[Upholsters.] The TEMPORAL GOVERNMENT. [Turners, &c.]230

[Upholsters.] The TEMPORAL GOVERNMENT. [Turners, &c.]

whose Ability might not reach higher. And as for the Stuff it self, they knew it would breed nothing that was hurtful to the Health of the Body. Only in the first Year that it was gathered, it would breed a Worm while it was green: but being a Year old, the Stuff was as sweet and clean as any Feathers. And for this, Order was taken by them, that none should be used, until it were a Year old; as also by the Parties that gathered them, which were the poor People in the Isle of Ely. For the mingling of this Stuff with Feathers, or any other Stuff to deceive any, was a thing which they never heard of or knew.

Thirdly, As touching Squib and Strick Hair, they were of Opinion it was not to be used (Cow Hair excepted) and they thought was not used of any: For Downe was come in the place of it. Neither could they see, that it could altogether be taken away, Flocks being of so high Price, that the Poor could not reach them: Neither could the Quantity of Flocks be gotten in all England to serve for this purpose. Whereby many poor People should lye in the Straw, or full hard. And it was used for Mattresses to lye under Featherbeds, to keep them from the Cords.

Squib and Strick Hair.

Fourthly, For French Quilts which were stufft with Cow Hair, there had not any quantity come over in four Years: Neither did they look for any quantity; altho' they were much desired of many; and especiallly of Inn-keepers, who knew that they were stufft with Cow Hair; nor could find any thing for that Price so convenient to serve their purpose.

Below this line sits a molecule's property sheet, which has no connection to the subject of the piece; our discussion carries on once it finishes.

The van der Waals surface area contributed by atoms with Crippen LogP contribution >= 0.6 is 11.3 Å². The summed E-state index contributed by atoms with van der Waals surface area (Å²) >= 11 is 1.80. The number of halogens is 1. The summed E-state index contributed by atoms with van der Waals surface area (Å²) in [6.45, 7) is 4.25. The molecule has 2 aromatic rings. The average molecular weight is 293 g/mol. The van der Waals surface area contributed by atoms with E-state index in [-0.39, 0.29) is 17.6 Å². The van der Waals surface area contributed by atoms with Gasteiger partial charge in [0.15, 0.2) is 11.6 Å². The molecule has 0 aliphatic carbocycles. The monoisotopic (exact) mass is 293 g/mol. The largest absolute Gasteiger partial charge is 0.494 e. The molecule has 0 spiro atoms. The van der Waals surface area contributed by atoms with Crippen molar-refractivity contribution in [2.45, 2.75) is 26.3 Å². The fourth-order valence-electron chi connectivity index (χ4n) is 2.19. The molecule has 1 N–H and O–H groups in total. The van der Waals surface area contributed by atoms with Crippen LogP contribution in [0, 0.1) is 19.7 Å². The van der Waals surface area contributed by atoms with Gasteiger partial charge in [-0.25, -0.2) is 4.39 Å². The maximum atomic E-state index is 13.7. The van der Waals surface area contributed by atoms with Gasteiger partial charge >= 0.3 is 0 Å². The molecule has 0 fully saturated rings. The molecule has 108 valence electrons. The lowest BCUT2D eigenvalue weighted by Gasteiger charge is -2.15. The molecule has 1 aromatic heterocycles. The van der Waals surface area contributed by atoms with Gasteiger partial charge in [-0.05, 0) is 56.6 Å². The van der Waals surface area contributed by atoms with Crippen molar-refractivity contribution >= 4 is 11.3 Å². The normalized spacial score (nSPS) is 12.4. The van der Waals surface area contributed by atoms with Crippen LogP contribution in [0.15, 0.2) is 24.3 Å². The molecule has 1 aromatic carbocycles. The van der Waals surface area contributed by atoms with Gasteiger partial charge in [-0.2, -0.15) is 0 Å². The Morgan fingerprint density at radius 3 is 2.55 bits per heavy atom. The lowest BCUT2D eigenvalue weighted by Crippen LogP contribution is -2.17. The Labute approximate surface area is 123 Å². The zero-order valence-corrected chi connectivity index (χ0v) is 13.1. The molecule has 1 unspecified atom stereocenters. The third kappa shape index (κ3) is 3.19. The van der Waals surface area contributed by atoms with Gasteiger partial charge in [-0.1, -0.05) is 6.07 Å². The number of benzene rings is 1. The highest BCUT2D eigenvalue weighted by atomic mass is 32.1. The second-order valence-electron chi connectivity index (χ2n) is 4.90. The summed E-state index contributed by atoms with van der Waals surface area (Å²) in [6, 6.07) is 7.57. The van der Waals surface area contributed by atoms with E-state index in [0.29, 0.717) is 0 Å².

Cow Hair.

Fifthly, That whereas some sued, that all Wares, wherein there was any Cow Hair, might be forfeited, it was a thing unreasonable. For so should the most part of our Coverings that come out of Flanders, called Varder, and a hundred a Week that came out of Glocestershire, be forfeited. And it being reported, that Buckrams which came out of France, and Ticks which came out of Flanders (whereof they then had but few, and those dear) were intended to be sealed. The Rumour of which Sealing and Garbling their Commodities was so noised among the Merchants, that they should want that which otherwise would have been brought over in some reasonable sort, to the great prejudice of the Commonwealth.

Sixthly, Wares made part of Flocks and part of Wool, as Dornix and certain Coverings made at Sudbury, whether mixed with Flocks or not, they were not able truly to say; but for these, Sealers were appointed; and yet never were they so bad, nor so dear.


And these were their Answers to the pre-supposed Abuses in their Trade: And in conclusion they beseeched his Lordship, that by his Authority there might not any such Thing or Graunt pass against them as was required: Which if he should permit, it would be to the utter Overthrow and impoverishing of the Trade, and the great Hindrance of her Majesty's Subjects.